I cannot believe that this semester is over! I’ve read 84 Children’s Lit books in just over 15 weeks. I’ve read books that I have loved, and books that I have loved to hate.
For this re-cap post, I have borrowed from another KidLit meme and have created a list of my Top Ten Books of the semester.
How did I choose?
I rifled through my GoodReads shelf for Children’s Lit and realized I read a lot of amazing books. I had no idea how to narrow this list to just ten,. I started by sorting my GoodReads shelf by my rating. I apparently found over 20 books 5 star worthy.
I then decided that since I have read a wonderful collection of picture books and novels, I wanted to highlight five of my favorites from each group. I chose books that I have not stopped talking about, that I have shared with others and that I have bought for others. I’ve also included some I knew I had to have a copy of for my classroom.
And here they are……
The Picture Books
The Adventures of Beekle: An Unimaginary Friend, by Dan Santat
This is my hands down favorite picture book of the semester. Beekle’s art style, different take on the story of an imaginary friend, and the many layers to the story make Beekle a #1 in my book. I ended up checking it out 3 times from my local library before I bought it. I have shared my copy with students, family friends, and other teachers. I also have purchased this book for more than one person too!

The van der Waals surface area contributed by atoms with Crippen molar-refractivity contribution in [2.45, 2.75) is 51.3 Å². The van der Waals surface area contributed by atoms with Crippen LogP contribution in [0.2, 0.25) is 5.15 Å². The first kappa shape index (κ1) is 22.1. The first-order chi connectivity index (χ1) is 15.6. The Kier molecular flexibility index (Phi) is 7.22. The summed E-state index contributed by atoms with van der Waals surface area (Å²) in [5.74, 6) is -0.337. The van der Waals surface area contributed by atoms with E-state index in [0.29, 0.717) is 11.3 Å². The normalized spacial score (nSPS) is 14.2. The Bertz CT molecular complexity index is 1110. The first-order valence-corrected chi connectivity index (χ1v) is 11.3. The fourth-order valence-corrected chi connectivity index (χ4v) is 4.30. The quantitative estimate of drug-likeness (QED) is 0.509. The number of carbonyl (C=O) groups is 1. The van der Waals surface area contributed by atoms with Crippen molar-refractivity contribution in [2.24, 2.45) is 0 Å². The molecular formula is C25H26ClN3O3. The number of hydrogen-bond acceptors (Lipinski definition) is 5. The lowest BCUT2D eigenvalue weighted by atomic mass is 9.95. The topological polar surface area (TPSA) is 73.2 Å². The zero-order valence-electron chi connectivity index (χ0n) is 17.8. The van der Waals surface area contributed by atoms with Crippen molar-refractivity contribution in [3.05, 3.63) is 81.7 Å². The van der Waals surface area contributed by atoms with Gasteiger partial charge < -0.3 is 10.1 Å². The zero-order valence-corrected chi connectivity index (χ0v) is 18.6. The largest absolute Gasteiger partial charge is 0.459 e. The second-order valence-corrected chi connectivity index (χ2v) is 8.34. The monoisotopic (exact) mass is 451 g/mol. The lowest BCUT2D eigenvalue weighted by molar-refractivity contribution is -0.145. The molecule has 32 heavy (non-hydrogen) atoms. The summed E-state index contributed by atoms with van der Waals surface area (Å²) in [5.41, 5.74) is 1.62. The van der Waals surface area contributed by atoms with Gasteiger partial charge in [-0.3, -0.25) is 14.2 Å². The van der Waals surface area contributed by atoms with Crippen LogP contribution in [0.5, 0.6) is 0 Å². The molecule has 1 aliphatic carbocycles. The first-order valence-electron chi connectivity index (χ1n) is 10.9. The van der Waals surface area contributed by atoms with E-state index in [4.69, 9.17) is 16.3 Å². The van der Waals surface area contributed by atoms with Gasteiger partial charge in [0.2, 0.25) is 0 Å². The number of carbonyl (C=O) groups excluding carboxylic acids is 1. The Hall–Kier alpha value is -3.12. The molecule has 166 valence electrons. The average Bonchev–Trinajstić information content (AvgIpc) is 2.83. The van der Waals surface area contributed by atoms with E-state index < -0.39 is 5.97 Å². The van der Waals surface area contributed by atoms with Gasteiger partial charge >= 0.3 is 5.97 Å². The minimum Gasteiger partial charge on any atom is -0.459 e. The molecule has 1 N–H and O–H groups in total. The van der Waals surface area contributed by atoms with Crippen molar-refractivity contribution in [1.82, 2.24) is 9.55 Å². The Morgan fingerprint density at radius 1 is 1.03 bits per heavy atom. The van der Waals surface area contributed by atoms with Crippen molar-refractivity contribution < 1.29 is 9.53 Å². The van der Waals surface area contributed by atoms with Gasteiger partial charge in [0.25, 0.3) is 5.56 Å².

The Day The Crayons Quit, by Drew Daywalt, Illustrated by Oliver Jeffers
I had heard a lot about this book from many of my classmates’ blogs. Everyone said it was an original book with excellent illustrations. Well, they were right! I checked this out from my local library and shared it with a 5th grader I was tutoring. We both really enjoyed the illustrations that mix drawn images with photos. The story of the crayons, and the demands they make, is a new thing to me too. This is a great book and sparks discussion and enjoyment.
Press Here, by Herve Tullett
Press Here is a fairly simple picture book with a simple premise. You follow the directions and literally “press here”. The interactive nature of the book was something I had not really experienced before. There is no book I read that was so effective in creating reader-book interactions. I loved the primary colors of the illustrations and the fun actions you do as you interact with the book. This was such a fun book that my nephew will be Pressing Here all day on Christmas!
So You Want to Be President?, by Judith St. George and David Small
This is one for my history nerd self. This book has amazing illustrations, especially some very creative images of our presidents. This nonfiction picture book gives us all some amazing facts about the presidents of our country. These include some of the “normal” facts as well as the crazy, unknown facts. This book is in the top ten because it shares information and shows that history does not have to be boring!
Separate Is Never Equal: Sylvia Mendez and Her Family’s Fight for Desegregation, by Duncan Tonatiuh